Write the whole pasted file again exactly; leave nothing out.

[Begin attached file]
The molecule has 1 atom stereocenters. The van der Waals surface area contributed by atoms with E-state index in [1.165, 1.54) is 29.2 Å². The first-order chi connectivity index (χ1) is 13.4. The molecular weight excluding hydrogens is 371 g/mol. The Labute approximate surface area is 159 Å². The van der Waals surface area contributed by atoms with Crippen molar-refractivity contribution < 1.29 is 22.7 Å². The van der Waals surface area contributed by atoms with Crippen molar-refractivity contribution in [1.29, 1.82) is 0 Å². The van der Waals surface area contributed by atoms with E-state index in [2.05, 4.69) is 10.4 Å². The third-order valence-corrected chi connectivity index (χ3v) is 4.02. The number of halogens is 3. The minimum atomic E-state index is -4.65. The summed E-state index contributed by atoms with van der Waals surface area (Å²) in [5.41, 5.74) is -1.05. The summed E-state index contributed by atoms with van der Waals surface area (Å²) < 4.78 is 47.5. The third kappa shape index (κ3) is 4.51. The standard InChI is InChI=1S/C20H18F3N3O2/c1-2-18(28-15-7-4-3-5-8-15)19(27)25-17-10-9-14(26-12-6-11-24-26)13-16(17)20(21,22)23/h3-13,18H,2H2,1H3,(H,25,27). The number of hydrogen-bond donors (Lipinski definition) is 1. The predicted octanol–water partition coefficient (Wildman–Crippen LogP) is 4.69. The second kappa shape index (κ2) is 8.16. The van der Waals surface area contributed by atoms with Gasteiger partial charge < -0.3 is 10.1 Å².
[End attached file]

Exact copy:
The molecule has 1 atom stereocenters. The van der Waals surface area contributed by atoms with E-state index in [1.165, 1.54) is 29.2 Å². The first-order chi connectivity index (χ1) is 13.4. The molecular weight excluding hydrogens is 371 g/mol. The Labute approximate surface area is 159 Å². The van der Waals surface area contributed by atoms with Crippen molar-refractivity contribution < 1.29 is 22.7 Å². The van der Waals surface area contributed by atoms with Crippen molar-refractivity contribution in [1.29, 1.82) is 0 Å². The van der Waals surface area contributed by atoms with E-state index in [2.05, 4.69) is 10.4 Å². The third-order valence-corrected chi connectivity index (χ3v) is 4.02. The number of halogens is 3. The minimum atomic E-state index is -4.65. The summed E-state index contributed by atoms with van der Waals surface area (Å²) in [5.41, 5.74) is -1.05. The summed E-state index contributed by atoms with van der Waals surface area (Å²) < 4.78 is 47.5. The third kappa shape index (κ3) is 4.51. The standard InChI is InChI=1S/C20H18F3N3O2/c1-2-18(28-15-7-4-3-5-8-15)19(27)25-17-10-9-14(26-12-6-11-24-26)13-16(17)20(21,22)23/h3-13,18H,2H2,1H3,(H,25,27). The number of hydrogen-bond donors (Lipinski definition) is 1. The predicted octanol–water partition coefficient (Wildman–Crippen LogP) is 4.69. The second kappa shape index (κ2) is 8.16. The van der Waals surface area contributed by atoms with Gasteiger partial charge < -0.3 is 10.1 Å².